GERMANY: Fresh public transport strikes to hit Germany next week

Feb. 23, 2024
German local public transport workers plan to strike next week in every part of the country except the southern state of Bavaria, the trade union verdi announced on Thursday.

Berlin — German local public transport workers plan to strike next week in every part of the country except the southern state of Bavaria, the trade union verdi announced on Thursday.

Public transport workers have staged several strikes in recent weeks amid tense collective bargaining talks with nearly all public transit agencies in the country.

Staff in Bavaria are also part of the negotiations but remain under contract and cannot take part in the strikes.

The upcoming strikes are planned for different days next week in different locations, although verdi said that March 1 will be the main strike day.

The climate activist group Fridays for Future announced it plans to stage demonstrations on March 1 as well, demanding more aggressive action on climate change and greater investment in public transit.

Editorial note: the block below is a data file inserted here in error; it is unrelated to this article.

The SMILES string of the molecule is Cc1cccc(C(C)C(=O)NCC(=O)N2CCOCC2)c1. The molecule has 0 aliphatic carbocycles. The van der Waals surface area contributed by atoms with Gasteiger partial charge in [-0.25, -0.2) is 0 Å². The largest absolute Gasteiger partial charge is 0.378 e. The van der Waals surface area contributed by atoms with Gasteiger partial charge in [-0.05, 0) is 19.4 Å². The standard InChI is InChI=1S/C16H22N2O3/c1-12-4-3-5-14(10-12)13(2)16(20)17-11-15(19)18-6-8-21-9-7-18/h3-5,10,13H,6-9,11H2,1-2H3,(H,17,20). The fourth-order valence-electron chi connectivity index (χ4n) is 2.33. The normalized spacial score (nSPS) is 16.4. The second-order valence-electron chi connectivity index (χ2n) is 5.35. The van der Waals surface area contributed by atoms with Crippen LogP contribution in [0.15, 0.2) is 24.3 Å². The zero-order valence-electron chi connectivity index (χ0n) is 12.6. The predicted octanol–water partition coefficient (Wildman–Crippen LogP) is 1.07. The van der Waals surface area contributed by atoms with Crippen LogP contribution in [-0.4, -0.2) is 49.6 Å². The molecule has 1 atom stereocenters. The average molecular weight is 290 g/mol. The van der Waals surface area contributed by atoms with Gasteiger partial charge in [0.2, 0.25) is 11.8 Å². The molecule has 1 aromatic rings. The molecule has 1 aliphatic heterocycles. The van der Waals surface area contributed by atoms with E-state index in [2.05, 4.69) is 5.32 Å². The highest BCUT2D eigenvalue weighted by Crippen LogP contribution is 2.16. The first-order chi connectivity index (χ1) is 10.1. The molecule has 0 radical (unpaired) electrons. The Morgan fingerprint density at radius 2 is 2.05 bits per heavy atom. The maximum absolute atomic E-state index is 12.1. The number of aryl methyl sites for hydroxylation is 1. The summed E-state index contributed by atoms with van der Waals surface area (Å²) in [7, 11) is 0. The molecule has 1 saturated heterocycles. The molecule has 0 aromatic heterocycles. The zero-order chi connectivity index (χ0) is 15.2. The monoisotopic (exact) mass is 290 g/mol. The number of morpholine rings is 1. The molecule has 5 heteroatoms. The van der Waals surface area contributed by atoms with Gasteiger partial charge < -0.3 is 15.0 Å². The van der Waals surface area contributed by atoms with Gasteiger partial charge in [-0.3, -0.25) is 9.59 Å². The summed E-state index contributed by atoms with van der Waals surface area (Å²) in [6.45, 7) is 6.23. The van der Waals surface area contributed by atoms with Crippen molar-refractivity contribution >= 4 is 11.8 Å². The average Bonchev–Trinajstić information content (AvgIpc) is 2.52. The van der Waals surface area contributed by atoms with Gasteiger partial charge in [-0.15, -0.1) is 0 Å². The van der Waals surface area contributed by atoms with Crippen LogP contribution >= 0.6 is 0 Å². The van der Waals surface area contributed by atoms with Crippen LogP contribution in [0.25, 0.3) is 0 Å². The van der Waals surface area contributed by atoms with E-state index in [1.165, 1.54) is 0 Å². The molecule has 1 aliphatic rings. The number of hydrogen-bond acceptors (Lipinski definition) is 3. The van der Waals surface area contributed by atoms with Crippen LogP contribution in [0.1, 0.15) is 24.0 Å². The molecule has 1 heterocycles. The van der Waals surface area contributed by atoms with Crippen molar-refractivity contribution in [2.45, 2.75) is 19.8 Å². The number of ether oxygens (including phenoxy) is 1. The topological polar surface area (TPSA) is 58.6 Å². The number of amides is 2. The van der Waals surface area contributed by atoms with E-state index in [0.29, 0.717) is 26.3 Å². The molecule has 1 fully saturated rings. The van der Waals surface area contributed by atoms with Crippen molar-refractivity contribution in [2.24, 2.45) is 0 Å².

Germany has been hit recently by repeated strikes in the transport sector.

Train drivers at the national railway Deutsche Bahn staged a nationwide strike in late January as part of a separate ongoing dispute with the railway over working hours and wage demands.

Airport security and ground staff have also held several work stoppages at many of the country's largest airports.

Verdi deputy chairwoman Christine Behle said that "in order to finally get the negotiations moving, renewed pressure must now be exerted on the employers."

"That is why we are calling on employees to take concerted strike action," Behle said.

Verdi's demands revolve primarily around working conditions for employees, including shorter working hours, longer rest periods between shifts and more holidays.

The union has argued that the changes are necessary to make the transit agencies more attractive to potential workers and ease staffing shortages, which have affected operations for many systems across the country.

Bus drivers are currently in particularly short supply. In Berlin, for example, bus service has been running on a restricted timetable for months due to a lack of qualified drivers.

But in some German states, particularly in the former East Germany where salaries have continued to lag behind those in the former West Germany, workers are also demanding substantial wage increases.

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